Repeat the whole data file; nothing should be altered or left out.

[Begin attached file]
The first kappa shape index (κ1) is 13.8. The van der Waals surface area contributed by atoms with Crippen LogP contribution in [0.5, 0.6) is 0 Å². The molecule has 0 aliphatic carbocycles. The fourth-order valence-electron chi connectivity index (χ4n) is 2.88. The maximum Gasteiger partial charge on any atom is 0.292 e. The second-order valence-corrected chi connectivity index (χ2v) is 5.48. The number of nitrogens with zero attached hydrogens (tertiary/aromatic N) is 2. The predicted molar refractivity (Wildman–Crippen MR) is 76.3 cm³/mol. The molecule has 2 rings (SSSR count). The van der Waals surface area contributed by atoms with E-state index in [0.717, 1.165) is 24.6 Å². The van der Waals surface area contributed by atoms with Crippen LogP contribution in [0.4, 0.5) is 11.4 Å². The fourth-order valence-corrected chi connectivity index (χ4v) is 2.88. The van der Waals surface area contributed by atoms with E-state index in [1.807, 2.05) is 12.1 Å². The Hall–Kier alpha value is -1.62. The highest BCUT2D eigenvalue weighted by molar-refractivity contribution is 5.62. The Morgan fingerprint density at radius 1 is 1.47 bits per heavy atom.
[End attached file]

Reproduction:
The first kappa shape index (κ1) is 13.8. The van der Waals surface area contributed by atoms with Crippen LogP contribution in [0.5, 0.6) is 0 Å². The molecule has 0 aliphatic carbocycles. The fourth-order valence-electron chi connectivity index (χ4n) is 2.88. The maximum Gasteiger partial charge on any atom is 0.292 e. The second-order valence-corrected chi connectivity index (χ2v) is 5.48. The number of nitrogens with zero attached hydrogens (tertiary/aromatic N) is 2. The predicted molar refractivity (Wildman–Crippen MR) is 76.3 cm³/mol. The molecule has 2 rings (SSSR count). The van der Waals surface area contributed by atoms with E-state index in [0.717, 1.165) is 24.6 Å². The van der Waals surface area contributed by atoms with Crippen LogP contribution in [0.4, 0.5) is 11.4 Å². The fourth-order valence-corrected chi connectivity index (χ4v) is 2.88. The van der Waals surface area contributed by atoms with E-state index in [1.807, 2.05) is 12.1 Å². The Hall–Kier alpha value is -1.62. The highest BCUT2D eigenvalue weighted by molar-refractivity contribution is 5.62. The Morgan fingerprint density at radius 1 is 1.47 bits per heavy atom.